Aching to bust a move to bust your gut? Go right ahead. Breastfeeding mothers can begin exercising as soon as their doctors give them the a-okay.

I know that I'm going to have to go back to work. How can I continue to give my baby breast milk while I'm away?

Your baby can still have breast milk if you express (commonly called pump) your breast milk for bottle feedings. Also, many businesses have established lactation programs to help support breastfeeding mothers when they return to work. You might want to check with your employer to see what is available to help ease the stress of working and breastfeeding.

Can you give me some information about expressing breast milk?

We suggest using a breast pump or hand expression. Hospital-grade electric pumps with double collecting systems provide the closest imitation of your baby's sucking action and are a great option if you will be pumping on a regular basis. If you're only going to be separated from your baby occasionally, a hand pump should do fine.

What can I do to get Dad involved?

Get him to cook, clean and slave away! Just kidding. (Well, sort of). The truth is, studies have shown that with a father's support, breastfeeding is more successful and continues for a longer period of time. To start, Dad can be your cheering squad. Not hands-on enough? Dad can also prepare meals, help around the house, and if you're expressing milk, take a turn and bottle-feed, which will allow him to bond with baby. All told, Dad's help can give you a much-needed break, not to mention give your home a more positive environment.

Content Provided by Similac

Choosing Nipples & Bottles

Your local grocery stores and pharmacies will carry a variety of nipples. Some may be easy for your baby to suck, but may also allow too much milk too quickly. Latex nipples will hold their integrity better if your baby sucks hard, while silicone nipples are transparent and easy to keep clean. We recommend buying a few different types to find out what your baby likes best. Glass bottles are still available, and these last a lot longer than plastic bottles. However, they may also pose a hazard when your baby is older and strong enough to drop and shatter them.

Tips For Handling & Mixing Formula

  • If using cans of formula, check the expiration dates and wash the top of a can before opening.
  • If you're using liquid concentrate or powder, adhere to the mixing directions on the can. (Formula that's too thick or thin can make baby sick.)
  • To warm the formula, set the bottle in a pan of warm water or an electric bottle-warmer.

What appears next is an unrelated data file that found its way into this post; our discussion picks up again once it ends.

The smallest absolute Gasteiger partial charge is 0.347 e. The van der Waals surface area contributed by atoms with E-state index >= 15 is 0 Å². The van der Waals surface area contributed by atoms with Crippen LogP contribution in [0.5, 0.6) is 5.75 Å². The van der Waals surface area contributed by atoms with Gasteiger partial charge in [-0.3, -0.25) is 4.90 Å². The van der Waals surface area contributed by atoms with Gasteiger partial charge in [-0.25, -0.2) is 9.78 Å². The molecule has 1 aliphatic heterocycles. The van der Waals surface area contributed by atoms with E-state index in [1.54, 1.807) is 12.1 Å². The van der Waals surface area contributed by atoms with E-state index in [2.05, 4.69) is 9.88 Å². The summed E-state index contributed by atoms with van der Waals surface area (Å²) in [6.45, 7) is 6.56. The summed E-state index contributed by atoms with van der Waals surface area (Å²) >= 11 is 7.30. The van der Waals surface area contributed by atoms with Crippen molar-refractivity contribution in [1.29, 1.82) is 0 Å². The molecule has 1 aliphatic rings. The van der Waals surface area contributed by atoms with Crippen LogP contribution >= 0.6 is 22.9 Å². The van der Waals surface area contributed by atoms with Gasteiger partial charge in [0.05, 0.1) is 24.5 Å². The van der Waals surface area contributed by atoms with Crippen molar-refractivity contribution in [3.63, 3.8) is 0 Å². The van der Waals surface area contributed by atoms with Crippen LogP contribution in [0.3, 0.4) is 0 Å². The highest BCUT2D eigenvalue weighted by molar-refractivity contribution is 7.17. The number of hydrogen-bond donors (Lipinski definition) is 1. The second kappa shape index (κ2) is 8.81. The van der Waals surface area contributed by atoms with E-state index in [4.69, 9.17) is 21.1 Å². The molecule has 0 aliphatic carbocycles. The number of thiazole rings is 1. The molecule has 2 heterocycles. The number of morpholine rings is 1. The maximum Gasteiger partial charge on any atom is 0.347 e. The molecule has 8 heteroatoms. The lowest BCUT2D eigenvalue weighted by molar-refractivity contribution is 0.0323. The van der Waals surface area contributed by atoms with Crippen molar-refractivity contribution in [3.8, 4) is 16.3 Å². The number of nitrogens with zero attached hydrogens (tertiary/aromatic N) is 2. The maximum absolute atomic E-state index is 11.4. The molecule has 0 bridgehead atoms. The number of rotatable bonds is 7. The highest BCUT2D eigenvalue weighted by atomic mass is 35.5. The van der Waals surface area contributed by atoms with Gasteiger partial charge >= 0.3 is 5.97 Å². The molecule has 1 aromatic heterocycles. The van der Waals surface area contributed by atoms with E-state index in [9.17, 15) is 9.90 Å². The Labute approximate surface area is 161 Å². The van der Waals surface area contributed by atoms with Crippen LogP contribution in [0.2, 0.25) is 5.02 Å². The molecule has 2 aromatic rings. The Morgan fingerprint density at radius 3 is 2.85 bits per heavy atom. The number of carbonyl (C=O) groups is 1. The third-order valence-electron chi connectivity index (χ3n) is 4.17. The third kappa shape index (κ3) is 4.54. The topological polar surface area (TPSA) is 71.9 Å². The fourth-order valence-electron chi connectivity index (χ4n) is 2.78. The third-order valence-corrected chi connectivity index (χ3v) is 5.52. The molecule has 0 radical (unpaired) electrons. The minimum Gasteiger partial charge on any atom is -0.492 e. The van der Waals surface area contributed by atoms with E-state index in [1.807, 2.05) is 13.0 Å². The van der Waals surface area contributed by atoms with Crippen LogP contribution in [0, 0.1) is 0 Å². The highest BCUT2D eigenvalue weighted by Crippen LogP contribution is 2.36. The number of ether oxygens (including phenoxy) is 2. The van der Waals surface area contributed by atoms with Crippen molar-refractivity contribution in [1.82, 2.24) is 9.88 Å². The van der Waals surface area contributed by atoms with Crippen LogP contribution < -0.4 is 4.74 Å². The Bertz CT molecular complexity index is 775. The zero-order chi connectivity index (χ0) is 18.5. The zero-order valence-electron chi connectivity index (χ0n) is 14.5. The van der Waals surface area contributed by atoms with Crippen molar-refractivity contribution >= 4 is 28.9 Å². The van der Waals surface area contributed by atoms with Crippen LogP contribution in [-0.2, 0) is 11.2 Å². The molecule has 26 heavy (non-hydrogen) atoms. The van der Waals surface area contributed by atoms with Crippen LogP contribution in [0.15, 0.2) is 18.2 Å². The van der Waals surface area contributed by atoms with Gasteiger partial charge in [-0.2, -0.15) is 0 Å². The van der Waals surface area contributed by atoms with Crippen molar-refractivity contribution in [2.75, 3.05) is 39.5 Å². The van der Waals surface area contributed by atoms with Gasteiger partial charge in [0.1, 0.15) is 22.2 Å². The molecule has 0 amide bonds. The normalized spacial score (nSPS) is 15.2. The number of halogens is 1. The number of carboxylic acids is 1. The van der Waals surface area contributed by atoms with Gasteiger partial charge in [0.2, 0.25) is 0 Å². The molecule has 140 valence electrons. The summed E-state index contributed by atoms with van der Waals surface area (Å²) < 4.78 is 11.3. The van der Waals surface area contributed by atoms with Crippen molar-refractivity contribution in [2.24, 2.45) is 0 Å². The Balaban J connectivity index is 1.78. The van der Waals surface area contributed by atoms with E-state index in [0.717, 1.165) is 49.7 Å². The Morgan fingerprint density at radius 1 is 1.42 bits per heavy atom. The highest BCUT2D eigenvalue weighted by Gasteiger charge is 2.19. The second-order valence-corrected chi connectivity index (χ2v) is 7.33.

• Avoid the microwave ovens. Microwaves overheat the formula, destroy nutrients, and cause hot spots that could burn baby's mouth and throat.
  • Before feeding, pour some onto your wrist to test the temperature. The formula should be warm, not hot.
  • Don't allow formula to sit for more than 30-minutes at room temperature, and don't save leftover formula that remains in the bottle. These could make your baby sick.
  • Follow directions on the formula for keeping open, mixed, unused formula in the refrigerator. Most will instruct you to throw it away within 48 hours.

Bottle-Feeding Tips

  • Your baby will need to eat every 2 to 4 hours. Start with 1/2-ounce at each feeding and gradually increase as tolerated.
  • Shake the bottle and test the liquid's temperature on your wrist before feeding. Make sure formula is warm, not hot.
  • Tip the bottle until formula fills the neck of the bottle & the nipple.
  • Baby's tongue goes under the nipple, and nipple is toward the back of the mouth.
  • Burp your baby after 1/2 to 1 ounce of formula. How often your baby needs to burp depends on how fast your baby drinks and how much air is swallowed.

Bottle And Nipple Cleaning Tips

  • Wash the bottles and nipples in hot soapy water.
  • Make sure the nipple holes are cleaned well. (Replace nipples when they become soft, sticky, tacky or discolored.)
  • Rinse well with hot water.
  • Let the bottles and nipples air dry.
  • Do not store clean nipples and bottles in an air-tight container. Small amounts of milk could remain on them and cause mold.


Formulas come in ready-to-drink, powder, and liquid concentrate forms. The most convenient of these is powder, as it does not need to be refrigerated until mixed. (It is also the least expensive). If you have well water in your home, use bottled water for a minimum of 6-months. It's ok to use tap water in the city, as this will give your baby fluoride, but please run the water for at least 2-minutes to flush any deposits or residue from your pipes. Ready-to-use is the most expensive, but it can be helpful when traveling, or at other times when mixing is problematic.